Still, there are hopeful signs, particularly in specialty products.
“Pricing continues to remain a focus with both the ink maker and the compound supplier,” Mr. Owens said. “While key wax raw materials have remained fairly stable, the price of the oils and resins used in their carrier systems continue to increase. Combine this effect with the rising costs of utilities and transportation, and a bleak picture begins to form. However, many ink customers do realize that the low levels of compounds and additives used in ink formulation often contribute very little to the overall cost of the ink. Therefore, many customers see the additives area as one area that they can afford to spend slightly more to see a large return in product performance.”
“There is pressure on the downside for commodities, but pricing seems to be holding on the specialty side,” Mr. Choo said.
“In our additives business pricing is very mixed, with some heavy pressures in the older photoinitiator chemistries, but in the developing technologies there is less pressure, as customers seek efficacious solutions and are prepared to pay for the added value provided,” Mr. Bridge said.
While traditionally strong areas of printing have suffered, emerging technologies such as ink jet and UV are areas where there is growth.
“We see the publication ink market as still suffering, packaging inks holding well and great opportunities in ink jet, where we offer a package of colorants, receptive coatings, various stabilizer types and UV curing agents,” Mr. Bridge said.
“There is more investment toward new printing technologies, especially in digital,” Mr. Choo said.
As ink companies look toward management processes such as Six Sigma and Lean to control their operations, suppliers are working with them to meet their goals.
“There is a focus on cost reduction via process and raw materials consolidation,” Mr. Choo said.
“Recognition of the value of added services that ink companies offer their customers seems to be growing,” Ms. Nita said. “Three areas that continue to benefit the ink industry and its customers are quality control, value-added services, and research and development. To assure their customers that ink products meet the highest quality and performance standards, more companies are achieving ISO 9000 certification as affirmation of quality management. The larger companies also are implementing either or both the Six Sigma data-driven continuous improvement program or a Total Quality Management system. Finally, consolidation will continue to be a major driving force within this industry.”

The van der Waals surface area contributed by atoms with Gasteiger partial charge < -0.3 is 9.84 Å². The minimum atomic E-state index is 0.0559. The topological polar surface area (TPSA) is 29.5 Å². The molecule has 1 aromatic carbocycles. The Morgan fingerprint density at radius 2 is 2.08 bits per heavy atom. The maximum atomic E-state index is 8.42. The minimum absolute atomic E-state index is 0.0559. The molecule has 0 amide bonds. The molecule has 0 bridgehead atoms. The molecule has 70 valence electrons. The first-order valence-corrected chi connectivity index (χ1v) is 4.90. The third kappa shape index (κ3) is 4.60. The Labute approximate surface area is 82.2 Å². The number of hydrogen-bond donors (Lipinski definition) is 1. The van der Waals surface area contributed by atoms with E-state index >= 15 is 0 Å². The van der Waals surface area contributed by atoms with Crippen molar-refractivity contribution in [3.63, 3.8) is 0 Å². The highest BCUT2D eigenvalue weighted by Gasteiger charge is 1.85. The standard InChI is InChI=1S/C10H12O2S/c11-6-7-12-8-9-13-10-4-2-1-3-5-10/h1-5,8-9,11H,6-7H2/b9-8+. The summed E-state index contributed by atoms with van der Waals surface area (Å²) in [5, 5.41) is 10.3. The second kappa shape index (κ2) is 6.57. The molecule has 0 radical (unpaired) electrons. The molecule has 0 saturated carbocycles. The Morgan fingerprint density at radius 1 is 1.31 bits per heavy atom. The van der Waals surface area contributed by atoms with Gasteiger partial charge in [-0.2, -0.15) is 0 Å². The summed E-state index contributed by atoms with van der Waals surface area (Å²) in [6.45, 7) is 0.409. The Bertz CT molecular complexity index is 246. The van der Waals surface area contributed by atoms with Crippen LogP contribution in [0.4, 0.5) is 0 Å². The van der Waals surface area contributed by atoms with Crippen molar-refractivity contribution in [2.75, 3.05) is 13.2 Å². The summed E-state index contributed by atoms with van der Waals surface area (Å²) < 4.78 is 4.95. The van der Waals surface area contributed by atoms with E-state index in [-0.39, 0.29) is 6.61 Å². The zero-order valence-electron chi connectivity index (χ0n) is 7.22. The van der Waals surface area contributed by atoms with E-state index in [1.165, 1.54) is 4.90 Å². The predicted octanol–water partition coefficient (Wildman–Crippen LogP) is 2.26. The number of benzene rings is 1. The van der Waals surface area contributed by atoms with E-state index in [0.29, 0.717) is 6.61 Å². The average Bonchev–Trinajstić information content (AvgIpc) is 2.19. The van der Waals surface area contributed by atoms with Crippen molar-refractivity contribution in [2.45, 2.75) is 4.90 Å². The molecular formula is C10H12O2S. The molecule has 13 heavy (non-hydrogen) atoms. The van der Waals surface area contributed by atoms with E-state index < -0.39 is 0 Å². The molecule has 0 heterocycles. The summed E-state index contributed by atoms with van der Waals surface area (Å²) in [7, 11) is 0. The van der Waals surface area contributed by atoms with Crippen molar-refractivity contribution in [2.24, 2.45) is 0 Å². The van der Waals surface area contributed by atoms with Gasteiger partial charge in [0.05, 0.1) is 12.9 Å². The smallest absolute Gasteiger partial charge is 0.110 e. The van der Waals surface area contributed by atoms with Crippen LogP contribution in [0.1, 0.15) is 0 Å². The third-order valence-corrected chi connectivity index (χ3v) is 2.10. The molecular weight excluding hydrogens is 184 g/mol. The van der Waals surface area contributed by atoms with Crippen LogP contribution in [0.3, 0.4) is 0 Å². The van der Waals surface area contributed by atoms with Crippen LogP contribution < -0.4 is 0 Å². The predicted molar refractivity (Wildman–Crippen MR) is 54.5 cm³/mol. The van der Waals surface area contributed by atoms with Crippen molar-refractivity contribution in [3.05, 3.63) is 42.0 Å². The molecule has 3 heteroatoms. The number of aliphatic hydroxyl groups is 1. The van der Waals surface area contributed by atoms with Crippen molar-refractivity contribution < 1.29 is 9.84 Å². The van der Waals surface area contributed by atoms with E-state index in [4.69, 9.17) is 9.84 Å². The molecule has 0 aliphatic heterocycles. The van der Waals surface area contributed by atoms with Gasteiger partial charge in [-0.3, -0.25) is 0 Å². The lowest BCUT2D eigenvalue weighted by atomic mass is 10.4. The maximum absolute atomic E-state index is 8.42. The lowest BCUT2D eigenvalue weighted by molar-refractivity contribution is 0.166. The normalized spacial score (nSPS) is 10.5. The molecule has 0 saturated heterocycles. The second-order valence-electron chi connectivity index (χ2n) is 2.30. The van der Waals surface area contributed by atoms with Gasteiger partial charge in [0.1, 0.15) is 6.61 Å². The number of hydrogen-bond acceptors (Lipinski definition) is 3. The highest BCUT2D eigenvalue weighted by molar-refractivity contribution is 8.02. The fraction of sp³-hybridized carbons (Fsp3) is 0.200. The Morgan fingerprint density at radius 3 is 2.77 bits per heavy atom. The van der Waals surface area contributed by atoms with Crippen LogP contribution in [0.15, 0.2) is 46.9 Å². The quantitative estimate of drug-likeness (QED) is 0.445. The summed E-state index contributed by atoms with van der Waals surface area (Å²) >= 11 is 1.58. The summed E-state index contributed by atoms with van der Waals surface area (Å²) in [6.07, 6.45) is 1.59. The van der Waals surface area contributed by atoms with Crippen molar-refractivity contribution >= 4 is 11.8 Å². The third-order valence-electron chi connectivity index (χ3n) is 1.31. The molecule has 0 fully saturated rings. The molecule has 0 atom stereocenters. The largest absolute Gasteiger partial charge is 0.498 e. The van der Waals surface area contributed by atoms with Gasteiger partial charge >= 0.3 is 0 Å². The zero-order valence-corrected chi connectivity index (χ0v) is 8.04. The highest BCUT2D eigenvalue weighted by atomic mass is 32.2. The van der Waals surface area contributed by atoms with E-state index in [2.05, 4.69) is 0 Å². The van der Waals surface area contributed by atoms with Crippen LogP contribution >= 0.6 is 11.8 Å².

“We continue to experience the same trends as in the past couple years: increased competition both domestic and abroad, continued price pressure on raw materials and continued emphasis on value-added product development and problem solving initiatives,” said Mr. Baudendistel.
“As consolidation and pricing pressure mount, companies continue to seek ways to reduce their inventories while continuing to maintain their flexibility,” Mr. Owens said. “As with the overall paste ink market, pricing pressures dominate most discussions. Eastman Resins, Inc. has met this challenge by combining economical wax alternatives with technological breakthroughs that allow for reduced pricing for the ink maker and ultimately the printer.”
Mr. Yosh said that environmental concerns of ink companies and their customers are driving growth in certain sectors.
“Tego concentrates our product development efforts toward environmentally-friendly technologies,” Mr. Yosh said. “We still see the need for achieving a balance between compliance and performance as a main driver in the ink industry.”
Competition remains the most serious challenge facing suppliers today.
Mr. Baudendistel pointed to continued competition, pricing pressure on inks and raw materials, and how the industry promotes and sells value to customers as the largest challenges.